Restoring Ecosystems as a Solution to Climate Change

The solutions to the natural problems the world is facing today are in nature.

Countries are spending billions in a bid to preserve natural forests and wetlands. However, the road to restoring ecosystems is not smooth and is often marred by political challenges.

Upon realizing the solutions needed to slow down climate change are in nature, 27 countries met in Paris in November 2019 to raise close to $10 billion for the Green Climate Fund, a UN program that seeks to help struggling countries combat climate. Although so many European countries promised funds towards the kitty, the problem of climate change needs more resources. However, this was an excellent start.


UN Climate Action Summit Proposed Nature-Based Solutions


In September 2019, the UN Summit meeting saw countries pledging more money to help preserve forests, restore major wetlands, and employ sustainable agricultural practices, especially in developing countries. However, the summit did not achieve its goals as the UN Secretary-General António Guterres has hoped for. The UN SC had hoped countries would pledge to cut down greenhouse gas emissions – but that never happened.


Allowing Nature to Recover


Human development projects have taken so much from nature, and this is why the world faces climate change. About 23 percent of the greenhouse gas emissions are a result of destructive land use.  Among that, deforestation and forest degradation are the worst causing at least 11 percent of global greenhouse gas emissions. This means that reversing deforestation and forest degradation will eliminate more than 17 percent of the greenhouse gases.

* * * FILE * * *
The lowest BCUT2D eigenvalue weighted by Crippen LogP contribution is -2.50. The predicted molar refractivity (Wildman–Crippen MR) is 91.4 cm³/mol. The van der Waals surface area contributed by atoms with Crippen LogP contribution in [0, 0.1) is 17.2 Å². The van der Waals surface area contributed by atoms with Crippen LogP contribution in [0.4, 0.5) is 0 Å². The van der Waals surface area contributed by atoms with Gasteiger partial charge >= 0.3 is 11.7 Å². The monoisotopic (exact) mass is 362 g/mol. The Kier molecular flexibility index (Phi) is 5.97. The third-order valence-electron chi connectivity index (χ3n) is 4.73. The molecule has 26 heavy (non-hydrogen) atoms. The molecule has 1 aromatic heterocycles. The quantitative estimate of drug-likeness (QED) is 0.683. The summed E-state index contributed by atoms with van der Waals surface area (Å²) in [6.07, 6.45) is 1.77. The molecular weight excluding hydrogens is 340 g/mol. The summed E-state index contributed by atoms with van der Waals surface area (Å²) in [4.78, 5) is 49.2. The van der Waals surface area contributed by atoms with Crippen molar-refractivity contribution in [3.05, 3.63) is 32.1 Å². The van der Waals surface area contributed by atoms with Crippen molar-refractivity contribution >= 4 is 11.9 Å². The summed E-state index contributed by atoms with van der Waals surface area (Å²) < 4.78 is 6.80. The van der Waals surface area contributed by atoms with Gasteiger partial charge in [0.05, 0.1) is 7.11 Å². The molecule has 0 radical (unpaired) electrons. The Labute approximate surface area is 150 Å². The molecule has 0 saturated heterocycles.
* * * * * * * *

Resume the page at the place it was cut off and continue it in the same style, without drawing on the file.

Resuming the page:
Although planting trees is a great way to slow down climate change, reducing the greenhouse gases that developed countries emit will play a significant role in the recovery of nature.


Ecosystems Offer So Many Services to Humanity


Forests, prairies, wetlands, and mangroves are of significant service to the world. These ecosystems are habitats to some of the world’s endangered species, like the white Rhino and the Grevy’s Zebra. They are home to valuable plants and animals, and they are buffers to extremes of weather. Natural ecosystems are beautiful. 

When these ecosystems run without human interference, they suck in billions of tons of carbon. If the world can restore these natural ecosystems, climate change will be mitigated. According to studies, restoring forests alone can reduce a vast amount of human-caused emissions [1]. The world can also benefit from new tourist hubs and reduced that result from greenhouse warming.

Countries such as the UK are already doing so much to curb climate change. In the 2019 UN Climate Summit, the UK promised net0-zero emissions by 2050. The country also pledged to double its funding towards the restoration of ecosystems.

If only countries work with the UN Green Climate Fund, nature-based solutions will help mitigate climate change.

Although there is great potential in using nature to fight climate change, practicing and implementing the afforestation and other restoration measures is challenging. When the world plants more trees, emitters are never guilt-tripped when they emit more. As such, the solutions are void unless the world decides to reduce emissions. But restoring nature is a good start.